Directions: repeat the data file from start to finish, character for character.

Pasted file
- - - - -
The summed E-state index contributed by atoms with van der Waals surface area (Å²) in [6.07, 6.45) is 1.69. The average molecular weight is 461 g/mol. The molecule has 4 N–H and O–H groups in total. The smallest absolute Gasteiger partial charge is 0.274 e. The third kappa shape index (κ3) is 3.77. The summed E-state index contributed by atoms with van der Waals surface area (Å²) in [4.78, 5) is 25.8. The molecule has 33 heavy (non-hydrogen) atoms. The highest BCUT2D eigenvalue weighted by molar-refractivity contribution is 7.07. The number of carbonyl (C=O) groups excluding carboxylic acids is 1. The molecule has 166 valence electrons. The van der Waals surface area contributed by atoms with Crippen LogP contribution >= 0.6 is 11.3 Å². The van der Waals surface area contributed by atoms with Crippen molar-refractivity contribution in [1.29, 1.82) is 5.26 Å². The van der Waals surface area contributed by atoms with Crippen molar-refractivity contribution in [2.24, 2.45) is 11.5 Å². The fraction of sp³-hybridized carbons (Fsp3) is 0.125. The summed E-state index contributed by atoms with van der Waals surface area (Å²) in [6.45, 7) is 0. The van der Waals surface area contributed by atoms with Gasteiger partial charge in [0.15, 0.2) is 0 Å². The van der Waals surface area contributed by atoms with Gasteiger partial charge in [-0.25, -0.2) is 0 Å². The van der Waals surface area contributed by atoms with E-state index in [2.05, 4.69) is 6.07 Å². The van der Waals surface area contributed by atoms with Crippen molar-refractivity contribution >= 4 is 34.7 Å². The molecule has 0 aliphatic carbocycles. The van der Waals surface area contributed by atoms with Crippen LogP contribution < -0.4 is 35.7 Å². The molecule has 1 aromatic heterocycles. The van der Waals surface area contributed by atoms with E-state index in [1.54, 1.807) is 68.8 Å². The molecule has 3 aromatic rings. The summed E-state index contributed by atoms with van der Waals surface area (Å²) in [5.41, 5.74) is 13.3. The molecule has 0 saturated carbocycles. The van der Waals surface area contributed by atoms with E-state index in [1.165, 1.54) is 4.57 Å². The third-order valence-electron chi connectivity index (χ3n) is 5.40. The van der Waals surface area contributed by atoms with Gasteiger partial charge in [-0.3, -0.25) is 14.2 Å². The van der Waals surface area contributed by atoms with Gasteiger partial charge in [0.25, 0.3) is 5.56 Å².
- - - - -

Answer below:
The summed E-state index contributed by atoms with van der Waals surface area (Å²) in [6.07, 6.45) is 1.69. The average molecular weight is 461 g/mol. The molecule has 4 N–H and O–H groups in total. The smallest absolute Gasteiger partial charge is 0.274 e. The third kappa shape index (κ3) is 3.77. The summed E-state index contributed by atoms with van der Waals surface area (Å²) in [4.78, 5) is 25.8. The molecule has 33 heavy (non-hydrogen) atoms. The highest BCUT2D eigenvalue weighted by molar-refractivity contribution is 7.07. The number of carbonyl (C=O) groups excluding carboxylic acids is 1. The molecule has 166 valence electrons. The van der Waals surface area contributed by atoms with Crippen LogP contribution >= 0.6 is 11.3 Å². The van der Waals surface area contributed by atoms with Crippen molar-refractivity contribution in [1.29, 1.82) is 5.26 Å². The van der Waals surface area contributed by atoms with Crippen molar-refractivity contribution in [2.24, 2.45) is 11.5 Å². The fraction of sp³-hybridized carbons (Fsp3) is 0.125. The summed E-state index contributed by atoms with van der Waals surface area (Å²) in [6.45, 7) is 0. The van der Waals surface area contributed by atoms with Gasteiger partial charge in [0.15, 0.2) is 0 Å². The van der Waals surface area contributed by atoms with Gasteiger partial charge in [-0.25, -0.2) is 0 Å². The van der Waals surface area contributed by atoms with E-state index in [2.05, 4.69) is 6.07 Å². The van der Waals surface area contributed by atoms with Crippen molar-refractivity contribution >= 4 is 34.7 Å². The molecule has 0 aliphatic carbocycles. The van der Waals surface area contributed by atoms with Crippen LogP contribution < -0.4 is 35.7 Å². The molecule has 1 aromatic heterocycles. The van der Waals surface area contributed by atoms with E-state index in [1.54, 1.807) is 68.8 Å². The molecule has 3 aromatic rings. The summed E-state index contributed by atoms with van der Waals surface area (Å²) in [5.41, 5.74) is 13.3. The molecule has 0 saturated carbocycles. The van der Waals surface area contributed by atoms with E-state index in [1.165, 1.54) is 4.57 Å². The third-order valence-electron chi connectivity index (χ3n) is 5.40. The van der Waals surface area contributed by atoms with Gasteiger partial charge in [-0.3, -0.25) is 14.2 Å². The van der Waals surface area contributed by atoms with Gasteiger partial charge in [0.25, 0.3) is 5.56 Å².